"If you see someone passing by your empty shop, try staring at them and mentally inviting them in," says Ron Dale, manager of Unwins, at Ware in Hertfordshire. "If your thought is strong enough, it will reach them telepathically and they will respond by coming into the shop." Trouble is, says Ron, "Often when it works, their first words are 'I don't know what I've come in here for'."

It might be unfair to suggest that that's the normal reaction of the Unwins customer. But what exactly do you go into an Unwins for? Or a Davisons or a Fuller's, for that matter. Now that Oddbins, Bottoms Up and Augustus Barnett have been swallowed by spirits and beer giants, Unwins, Davisons and Fuller's are the last to fly the independent flag for the family-owned off-licence in the south east.

All three go back to when Queen Victoria was sipping her beloved Hock. With shops dotted about commuter-belt parades, Unwins and Davisons, owned by the Wetz and Davies families respectively, have relied on the old-fashioned virtues of a traditional wine list and a loyal staff prepared to work long hours.

Fuller's, best known for the London Pride, Chiswick Bitter and ESB produced at its Griffin Brewery, only started to take wine seriously from the mid- 1980s. Cushioned by the brewery side of the business and its 200 London and home counties pubs, its 72 off-licences fan out from west and north- west London into leafy suburbia.

All three, in different ways, recognise that it's no longer enough just to sit on your range and hope that customers will keep coming back for more. The growing power of the supermarkets and the bigger brewery-owned high street chains has caught them in a pincer movement, while Cross-Channel shopping has applied the thumbscrews.

Most of Unwins' 310 shops punctuate the south east in places such as East Wittering and Godmanchester. The wine list is still too knee-deep in the ethos of old-style bordeaux and safe-but-dull negociant burgundy for Unwins to be a hydrangea-belt Oddbins.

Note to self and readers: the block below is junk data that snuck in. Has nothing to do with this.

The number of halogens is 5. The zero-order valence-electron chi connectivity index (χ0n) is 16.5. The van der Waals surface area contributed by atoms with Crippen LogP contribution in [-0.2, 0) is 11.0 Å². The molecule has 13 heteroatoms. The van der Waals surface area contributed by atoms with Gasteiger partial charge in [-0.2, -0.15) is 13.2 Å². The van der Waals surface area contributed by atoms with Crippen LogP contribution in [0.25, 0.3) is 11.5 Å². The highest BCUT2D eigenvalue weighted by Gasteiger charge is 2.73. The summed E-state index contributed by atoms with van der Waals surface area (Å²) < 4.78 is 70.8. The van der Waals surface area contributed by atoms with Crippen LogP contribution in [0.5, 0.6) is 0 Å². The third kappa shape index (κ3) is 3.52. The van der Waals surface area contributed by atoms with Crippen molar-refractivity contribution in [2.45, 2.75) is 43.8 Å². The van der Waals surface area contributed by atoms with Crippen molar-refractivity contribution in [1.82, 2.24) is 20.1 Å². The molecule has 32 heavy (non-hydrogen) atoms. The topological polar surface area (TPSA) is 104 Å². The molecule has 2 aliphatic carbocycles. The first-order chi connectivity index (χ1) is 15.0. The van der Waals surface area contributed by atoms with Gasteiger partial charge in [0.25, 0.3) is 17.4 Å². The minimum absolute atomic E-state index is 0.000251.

Somewhat belatedly, Unwins, which sees itself as "a comfortable retailer for nice people", has discovered the new world, and prices have been brought closer into line with reality. With plans to open a Bottoms-Up-sized store in Sawbridgeworth in the autumn, Unwins is almost threatening to become a dynamic force.

After a partially successful flirtation with Australia and the new world, Davisons has returned to its traditional roots. Michael Davies, Davisons managing director, is honest enough to admit that trade in its 77 branches is static. But last year Davisons joined forces with the city mail order firm Mayor Sworder.

The message hasn't yet filtered through to the public that the newly dovetailed wine list combines the best of both operations, particularly in the traditional wine regions of Bordeaux, Burgundy, the Rhone and the Loire. But while the list may be chockfull of inviting goodies and surprises, the shops badly need an overhaul, since too many look too depressingly dreary to advertise the fact properly.

Of the three chains, Fuller's, with its 72 attractive shops and modern approach to the wine list, is the best-equipped to tackle Wine Rack and Oddbins. Two years ago, Fuller's had the foresight to take on former Oddbins' wine buyer, Roger "Higgsy" Higgs, as he's known to readers of the The Griffin, Fuller's in-house magazine.

Over that period, Higgs has single-handedly transformed the range, blending top-flight traditional stuff from France, Spain and Italy with one of the best-chosen new world ranges in the high street. With renewed confidence in its range, Fuller's has opened four new branches in central London this year with two more in the pipeline.

As custodian of the family silver, as it were, Michael Davies says he expects Davisons to be around in 100 years time. Doubtless the Wetz and the Fuller family have a similar millenarian vision. They'd probably all settle, though, for knowing where they'll be in 10 years time, let alone 100. Maybe they should consult Mystic Ron

Wines of the Week

1994 Maglieri Riesling, McLaren Vale, pounds 5.49, Unwins. Refreshingly lime- like Aussie riesling with typical Mosel-like petrol scents and a crisp, citrusy bite. 1995 Terras de Xisto, Vinho Regional Alentejo, pounds 3.99, Unwins. A ripe, soft, damsony Portuguese red with an attractive veneer of cedary oakiness. 1994 Macon Uchizy, Domaine Talmard, pounds 7.49, Davisons. Spicy, complex, richly honeyed southern white Burgundy with excellent length of flavour. 1991 Valserrano Crianz Rioja Alavesa, pounds 6.25, Davisons. Sumptuously fruity Rioja with silky-textured vanilla undertones. 1995 Lonsdale Ridge Victoria Colombard, pounds 3.99, Fuller's. Refreshing grapefruit and passion fruit dry white from Mildura with clean, zesty acidity. 1994 Chateau Saint Agnes, Coteaux du Languedoc, pounds 6.99, Fuller's. Spicy, richly concentrated, melt-in-the-mouth southern French blend of mainly syrah with grenache, which puts the Rhone to shame.